The mayor of Fox Creek has asked the Alberta Energy Regulator to ensure energy companies test pipelines more frequently in light of the Nexen leak, and because of concerns in his region over aging infrastructure, fracking earthquakes and potential ruptures.
"We're fairly confident the testing the oil companies do is probably good enough, but probably good enough just isn't good enough for me," said Jim Ahn.
- Nexen pipeline spill cause could take months to determine
- 4.4-magnitude earthquake recorded near Fox Creek
Ahn says the companies currently test the lines once every five years or so, but he wants to see that practice stepped up to at least once or twice per year.
As a resource-driven town, people are very understanding of the industry and they're confident in the oil companies, he says. But a small number of people are scared, and they have to be reassured.
Ahn points to the network of sour gas (H2S) and sour oil lines throughout Alberta, some of which are decades old.
"I think we need to know on an annual basis, or more often, that the pipeline integrity is good and we're not going to have a huge gas release in this area," he said.
"We've asked the Alberta Energy Regulator to talk to the oil companies to 'smart pig' the lines more often — a process to check weaknesses and leaks — so they know the integrity of the pipelines."
Sour gas concerns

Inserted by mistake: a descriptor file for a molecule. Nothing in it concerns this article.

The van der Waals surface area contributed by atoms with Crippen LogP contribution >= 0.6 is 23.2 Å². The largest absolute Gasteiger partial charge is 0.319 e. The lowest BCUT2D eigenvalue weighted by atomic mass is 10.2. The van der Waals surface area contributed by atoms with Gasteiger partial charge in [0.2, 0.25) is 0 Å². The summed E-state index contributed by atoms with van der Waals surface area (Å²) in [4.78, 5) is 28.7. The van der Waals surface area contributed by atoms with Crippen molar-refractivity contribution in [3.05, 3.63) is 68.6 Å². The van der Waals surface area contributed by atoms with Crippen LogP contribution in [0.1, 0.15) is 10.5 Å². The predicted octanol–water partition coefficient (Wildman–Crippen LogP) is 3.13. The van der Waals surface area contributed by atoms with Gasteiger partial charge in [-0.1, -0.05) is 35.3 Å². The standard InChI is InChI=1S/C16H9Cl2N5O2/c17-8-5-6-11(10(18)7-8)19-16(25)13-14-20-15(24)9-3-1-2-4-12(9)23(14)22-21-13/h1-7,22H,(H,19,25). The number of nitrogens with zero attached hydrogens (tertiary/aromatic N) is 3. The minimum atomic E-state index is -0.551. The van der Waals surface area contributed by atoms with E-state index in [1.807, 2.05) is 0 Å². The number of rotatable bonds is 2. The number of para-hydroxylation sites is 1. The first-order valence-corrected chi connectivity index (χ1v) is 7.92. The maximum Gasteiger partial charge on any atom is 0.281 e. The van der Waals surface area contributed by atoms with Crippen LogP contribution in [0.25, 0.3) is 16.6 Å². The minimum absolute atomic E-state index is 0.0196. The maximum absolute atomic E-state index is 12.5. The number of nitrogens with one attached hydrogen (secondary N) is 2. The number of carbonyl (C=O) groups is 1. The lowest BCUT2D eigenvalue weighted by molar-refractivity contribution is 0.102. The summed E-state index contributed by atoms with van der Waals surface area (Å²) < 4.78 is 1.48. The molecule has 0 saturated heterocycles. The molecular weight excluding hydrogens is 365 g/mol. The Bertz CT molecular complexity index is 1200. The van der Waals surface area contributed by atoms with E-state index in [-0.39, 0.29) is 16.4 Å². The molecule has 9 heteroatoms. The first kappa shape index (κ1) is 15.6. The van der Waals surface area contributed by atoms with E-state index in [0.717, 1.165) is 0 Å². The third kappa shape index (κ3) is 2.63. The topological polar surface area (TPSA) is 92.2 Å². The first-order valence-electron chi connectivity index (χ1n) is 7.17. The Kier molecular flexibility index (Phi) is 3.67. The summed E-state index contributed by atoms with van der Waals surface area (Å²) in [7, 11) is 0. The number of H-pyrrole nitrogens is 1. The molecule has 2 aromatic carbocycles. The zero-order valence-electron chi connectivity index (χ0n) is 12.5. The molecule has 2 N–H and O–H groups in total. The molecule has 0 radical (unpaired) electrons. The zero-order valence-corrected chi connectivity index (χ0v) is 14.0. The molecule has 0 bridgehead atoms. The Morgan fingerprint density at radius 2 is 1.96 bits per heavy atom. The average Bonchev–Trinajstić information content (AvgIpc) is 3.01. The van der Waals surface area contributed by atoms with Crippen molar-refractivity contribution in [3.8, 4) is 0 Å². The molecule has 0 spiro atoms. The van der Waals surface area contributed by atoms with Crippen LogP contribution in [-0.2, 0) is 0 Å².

There are miles of aging pipelines near the community, and a 40-year-old sour gas pipeline that runs through the town.
"That would be the biggest concern, that one of the pipelines would rupture and release sour gas — a very deadly gas," Ahn said.
"If anyone were in the area and the pipeline broke, we would have fatalities," he added.
There have been no problems with the pipelines related to fracking or quakes, according to the mayor. But there have been some releases of H2S, which smells like rotten eggs.
"There was a scare, and there were people pulling kids out of school just in case," he said.
AER investigating earthquakes
The mayor raised the issue of more frequent testing with the AER following earthquakes in the region believed to be related to hydraulic fracturing, or "fracking," a process that involves using high pressure to release natural gas and oil from rock formations below ground.
"There is a huge cost associated to smart pigging, but if we want to be assured that there won't be any leaks from a failure of a pipeline, I think smart pigging is the best way to do it," said Ahn.
The AER is investigating two earthquakes measuring between 3.8 and 4.4 on the richter scale about 20 kilometres outside Fox Creek. The most recent quake occurred in June.
In at least one case, the AER says the quake was likely caused by hydraulic fracturing.
Fox Creek is roughly 260 kilometres northwest of Edmonton.